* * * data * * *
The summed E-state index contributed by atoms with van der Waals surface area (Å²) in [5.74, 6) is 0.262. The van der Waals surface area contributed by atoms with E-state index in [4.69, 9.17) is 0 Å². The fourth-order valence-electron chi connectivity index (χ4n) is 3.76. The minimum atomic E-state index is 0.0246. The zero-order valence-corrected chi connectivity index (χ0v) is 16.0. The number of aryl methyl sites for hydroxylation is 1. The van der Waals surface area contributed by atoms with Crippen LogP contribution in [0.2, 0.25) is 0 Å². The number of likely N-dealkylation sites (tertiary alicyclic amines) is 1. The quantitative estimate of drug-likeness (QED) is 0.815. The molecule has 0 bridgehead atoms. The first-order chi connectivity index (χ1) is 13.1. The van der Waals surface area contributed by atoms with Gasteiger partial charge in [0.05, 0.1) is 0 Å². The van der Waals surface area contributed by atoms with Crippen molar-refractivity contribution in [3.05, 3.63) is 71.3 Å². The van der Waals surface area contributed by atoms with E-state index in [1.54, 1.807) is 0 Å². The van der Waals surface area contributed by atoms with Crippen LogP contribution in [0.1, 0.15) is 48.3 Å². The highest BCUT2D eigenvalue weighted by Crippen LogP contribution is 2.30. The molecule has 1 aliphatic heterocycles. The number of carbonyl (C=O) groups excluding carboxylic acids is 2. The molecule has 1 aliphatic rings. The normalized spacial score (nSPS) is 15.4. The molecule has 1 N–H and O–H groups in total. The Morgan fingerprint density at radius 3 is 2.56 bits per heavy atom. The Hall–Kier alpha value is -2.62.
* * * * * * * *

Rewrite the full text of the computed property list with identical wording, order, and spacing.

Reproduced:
The summed E-state index contributed by atoms with van der Waals surface area (Å²) in [5.74, 6) is 0.262. The van der Waals surface area contributed by atoms with E-state index in [4.69, 9.17) is 0 Å². The fourth-order valence-electron chi connectivity index (χ4n) is 3.76. The minimum atomic E-state index is 0.0246. The zero-order valence-corrected chi connectivity index (χ0v) is 16.0. The number of aryl methyl sites for hydroxylation is 1. The van der Waals surface area contributed by atoms with Crippen LogP contribution in [0.2, 0.25) is 0 Å². The number of likely N-dealkylation sites (tertiary alicyclic amines) is 1. The quantitative estimate of drug-likeness (QED) is 0.815. The molecule has 0 bridgehead atoms. The first-order chi connectivity index (χ1) is 13.1. The van der Waals surface area contributed by atoms with Gasteiger partial charge in [0.05, 0.1) is 0 Å². The van der Waals surface area contributed by atoms with Crippen molar-refractivity contribution in [3.05, 3.63) is 71.3 Å². The van der Waals surface area contributed by atoms with E-state index in [1.54, 1.807) is 0 Å². The van der Waals surface area contributed by atoms with Crippen LogP contribution in [0.1, 0.15) is 48.3 Å². The highest BCUT2D eigenvalue weighted by Crippen LogP contribution is 2.30. The molecule has 1 aliphatic heterocycles. The number of carbonyl (C=O) groups excluding carboxylic acids is 2. The molecule has 1 aliphatic rings. The normalized spacial score (nSPS) is 15.4. The molecule has 1 N–H and O–H groups in total. The Morgan fingerprint density at radius 3 is 2.56 bits per heavy atom. The Hall–Kier alpha value is -2.62.